For students, the Indigenous Studies program at University of Sudbury is far more than a university program — it is community

·5 min read

In each part of this recent Laurentian University journey, student Connor Lafortune has found out about the future of his university career on social media.

“The whole process, I found out every step through Facebook,” said Lafourtune. “When the insolvency came out, when University of Sudbury decided to take on the French charter, when they decided to just cut us off completely. Everything that I found out was on Facebook and usually at times where you couldn't contact the university.”

Like the night before the Easter long weekend.

“I received an email on Thursday, April 1, at 10:02 p.m. from the Laurentian president informing students about the cancelling of the federation agreement,” said Katie Baltzer, an Indigenous Studies student at the University of a Sudbury and a citizen of the the Métis Nation of Ontario. who is at home in Windsor studying remotely to enhance her abilities as a registered social worker. “This is a very unusual time after hours to receive an email from the university and it was a slap in the face to do this to students right before a long weekend.

“We have to wait days before we can find anything out. I was upset when I heard about it. I was studying for a quiz I had the following day when I got the email and I completely lost focus.”

Fellow Indigenous Studies student Alexandra Stargratt got that same email.

“There were talks about the potential of the federation agreement's dissolution, but I don't think anyone was really prepared for it,” said Stargratt. “Having an email sent to students at 10 p.m. before a long weekend was the last thing any of us expected.”

Stargratt is from Sudbury and began her studies as a bridge student from Cambrian College, moving to Laurentian University to enrol in the Law and Justice program, and is now in her final semester at the University of Sudbury in Indigenous Studies.

“I chose to continue my studies in Indigenous studies at the University of Sudbury because of the faculty and positive experiences I have had with them in my three years at Laurentian,” said Stargratt. “It's one thing to learn from professionals in the field and another to learn from professionals who practice and live the cultures upon which they are teaching.”

Her graduation could mean the end of an era.

“This means that I will be one of the last students to obtain an Indigenous Studies degree through the University of Sudbury’s program, the second oldest Indigenous studies program in North America,” said Stargratt. “For students who aren't graduating, I don't know what this means because Laurentian has yet to disclose enough information for a student to make a well-informed decision regarding their future.”

Indigenous Students faculty members at the University of Sudbury are equally concerned about the future of this groundbreaking program, which along with Trent University, pioneered the field of Indigenous Studies. Tasha Beeds, an associate professor in the program, shared her anguish and concern for the program’s future in a story April 7.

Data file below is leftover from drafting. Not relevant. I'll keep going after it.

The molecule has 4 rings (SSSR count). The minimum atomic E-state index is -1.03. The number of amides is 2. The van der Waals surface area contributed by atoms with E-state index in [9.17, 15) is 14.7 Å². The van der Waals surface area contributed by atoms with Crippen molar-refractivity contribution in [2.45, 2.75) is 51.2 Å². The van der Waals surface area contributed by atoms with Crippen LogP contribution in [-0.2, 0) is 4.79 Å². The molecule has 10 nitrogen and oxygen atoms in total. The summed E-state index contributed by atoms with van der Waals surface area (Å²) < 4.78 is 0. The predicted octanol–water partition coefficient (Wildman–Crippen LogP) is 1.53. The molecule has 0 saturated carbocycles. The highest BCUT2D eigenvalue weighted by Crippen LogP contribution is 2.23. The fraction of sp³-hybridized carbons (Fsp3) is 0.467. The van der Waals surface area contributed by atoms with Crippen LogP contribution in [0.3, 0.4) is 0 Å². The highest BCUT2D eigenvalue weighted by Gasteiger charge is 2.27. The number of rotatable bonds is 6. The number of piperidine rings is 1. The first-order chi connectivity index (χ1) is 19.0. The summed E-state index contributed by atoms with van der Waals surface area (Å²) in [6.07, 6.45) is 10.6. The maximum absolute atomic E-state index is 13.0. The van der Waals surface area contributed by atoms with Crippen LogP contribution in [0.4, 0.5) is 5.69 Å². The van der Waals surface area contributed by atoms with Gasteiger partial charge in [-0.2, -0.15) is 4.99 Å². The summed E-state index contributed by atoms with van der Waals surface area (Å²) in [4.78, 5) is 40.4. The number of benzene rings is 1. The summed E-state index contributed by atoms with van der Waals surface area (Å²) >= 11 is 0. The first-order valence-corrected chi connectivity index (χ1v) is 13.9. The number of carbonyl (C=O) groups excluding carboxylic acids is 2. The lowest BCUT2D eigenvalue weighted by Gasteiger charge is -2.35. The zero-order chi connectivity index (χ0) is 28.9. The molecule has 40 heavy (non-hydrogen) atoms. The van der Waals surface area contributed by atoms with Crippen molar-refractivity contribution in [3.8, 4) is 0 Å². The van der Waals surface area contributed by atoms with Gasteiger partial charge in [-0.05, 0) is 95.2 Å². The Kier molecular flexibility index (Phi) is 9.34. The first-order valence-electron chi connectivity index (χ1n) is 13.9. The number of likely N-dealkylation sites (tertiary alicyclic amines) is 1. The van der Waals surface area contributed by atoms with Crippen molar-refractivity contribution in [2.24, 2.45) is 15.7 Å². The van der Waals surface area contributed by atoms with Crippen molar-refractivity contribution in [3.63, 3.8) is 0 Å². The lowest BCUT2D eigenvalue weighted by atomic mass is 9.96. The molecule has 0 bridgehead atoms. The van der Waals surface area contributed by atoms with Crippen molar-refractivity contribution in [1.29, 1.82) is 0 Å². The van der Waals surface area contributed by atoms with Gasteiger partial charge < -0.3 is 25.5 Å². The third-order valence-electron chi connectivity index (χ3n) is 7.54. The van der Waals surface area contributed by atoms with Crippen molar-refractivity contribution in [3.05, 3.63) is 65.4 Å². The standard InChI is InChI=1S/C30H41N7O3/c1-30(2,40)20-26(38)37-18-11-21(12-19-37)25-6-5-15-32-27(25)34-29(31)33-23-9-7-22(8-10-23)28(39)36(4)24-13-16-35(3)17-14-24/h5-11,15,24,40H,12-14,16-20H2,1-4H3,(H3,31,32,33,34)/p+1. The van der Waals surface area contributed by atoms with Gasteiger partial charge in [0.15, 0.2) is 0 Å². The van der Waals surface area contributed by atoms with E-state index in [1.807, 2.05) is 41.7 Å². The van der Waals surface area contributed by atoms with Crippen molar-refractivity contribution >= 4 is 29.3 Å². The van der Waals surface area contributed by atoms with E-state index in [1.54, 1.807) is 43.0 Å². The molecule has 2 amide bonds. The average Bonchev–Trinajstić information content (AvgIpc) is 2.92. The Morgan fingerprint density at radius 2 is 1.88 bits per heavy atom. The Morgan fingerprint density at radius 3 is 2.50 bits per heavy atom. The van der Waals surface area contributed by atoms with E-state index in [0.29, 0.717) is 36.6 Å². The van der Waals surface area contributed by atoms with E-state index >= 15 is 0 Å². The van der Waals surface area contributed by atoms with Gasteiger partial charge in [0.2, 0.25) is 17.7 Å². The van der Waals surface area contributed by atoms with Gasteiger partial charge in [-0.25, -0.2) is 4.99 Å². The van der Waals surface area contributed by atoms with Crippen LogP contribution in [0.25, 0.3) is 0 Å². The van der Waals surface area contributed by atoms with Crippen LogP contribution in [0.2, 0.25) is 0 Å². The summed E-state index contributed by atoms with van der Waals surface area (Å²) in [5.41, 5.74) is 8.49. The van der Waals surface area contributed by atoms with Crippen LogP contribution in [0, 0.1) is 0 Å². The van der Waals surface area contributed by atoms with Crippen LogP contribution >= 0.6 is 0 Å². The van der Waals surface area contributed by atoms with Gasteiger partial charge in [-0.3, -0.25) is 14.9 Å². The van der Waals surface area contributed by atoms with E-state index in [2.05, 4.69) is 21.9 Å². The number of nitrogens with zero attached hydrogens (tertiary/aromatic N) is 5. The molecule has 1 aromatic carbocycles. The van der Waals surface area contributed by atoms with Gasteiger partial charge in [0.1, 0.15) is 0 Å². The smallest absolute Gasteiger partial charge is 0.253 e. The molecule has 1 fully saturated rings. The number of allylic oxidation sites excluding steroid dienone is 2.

Baltzer, too, feels that Laurentian University has not offered enough information at this time.

“I feel like I am being held hostage by the university,” she said. “On one hand, I want my degree. On the other hand, I do not want a degree at the cost of my professors’ jobs. I don't think students should be burdened with this choice. Faculty are what makes the program enjoyable, and all of my Indigenous Studies professors have shown nothing but expertise and enthusiasm in their courses.”

Lafortune applied to Laurentian University to study at the University of Sudbury because of the school’s Tri-Cultural Mandate. Growing up, Lafortune shared his time between Noelville and Dokis First Nation, and it was that combination that excited him.

“Coming to Laurentian was the first time I ever had a class that was completely in English, other than English class,” said Lafortune. “I came to Laurentian because I can speak French, I can be Indigenous, and I can study in my chosen program. I thought it was such a beautiful thing. And you just come to realize that it's all kind of a lie. It's a face that they put on. ‘Yeah, we have French things. Yeah, we have indigenous things.’ But in reality, everything is English and white.”

He believes that what many are missing is the community behind the school.

“I think what people aren't realizing is that for Indigenous people, especially, and specifically the Indigenous Studies program, this isn't just our career, this isn't just our education, it isn't our path, it's our home.

“We found community here. For a lot of us, we didn't have that community anywhere else. For the first time, we were beginning to feel like we had a space somewhere. And they say, ‘Oh, we’ll make room for you at Laurentian,’ but, I don’t want them to make room. I'm sick of people having to make a place for Indigenous people — there should just ‘be’ a place for Indigenous people.”

Lafortune also notes that one of the most important parts of a home is a family.

“I think that's what we've learned, realizing our professors aren't just our professors in the academic sense, but our teachers, our elders, and our knowledge holders. That it isn't just losing a professor. It's like losing an auntie, a grandfather or grandmother. These aren't just people that we will disregard after our university direction, these are people that we hold dearly.

“It's not just our education that's being changed, but our whole way of being.”

Jenny Lamothe is a Local Journalism Initiative reporter at Sudbury.com. She covers the Black, Indigenous, immigrant and Francophone communities.

Jenny Lamothe, Local Journalism Initiative Reporter, Sudbury.com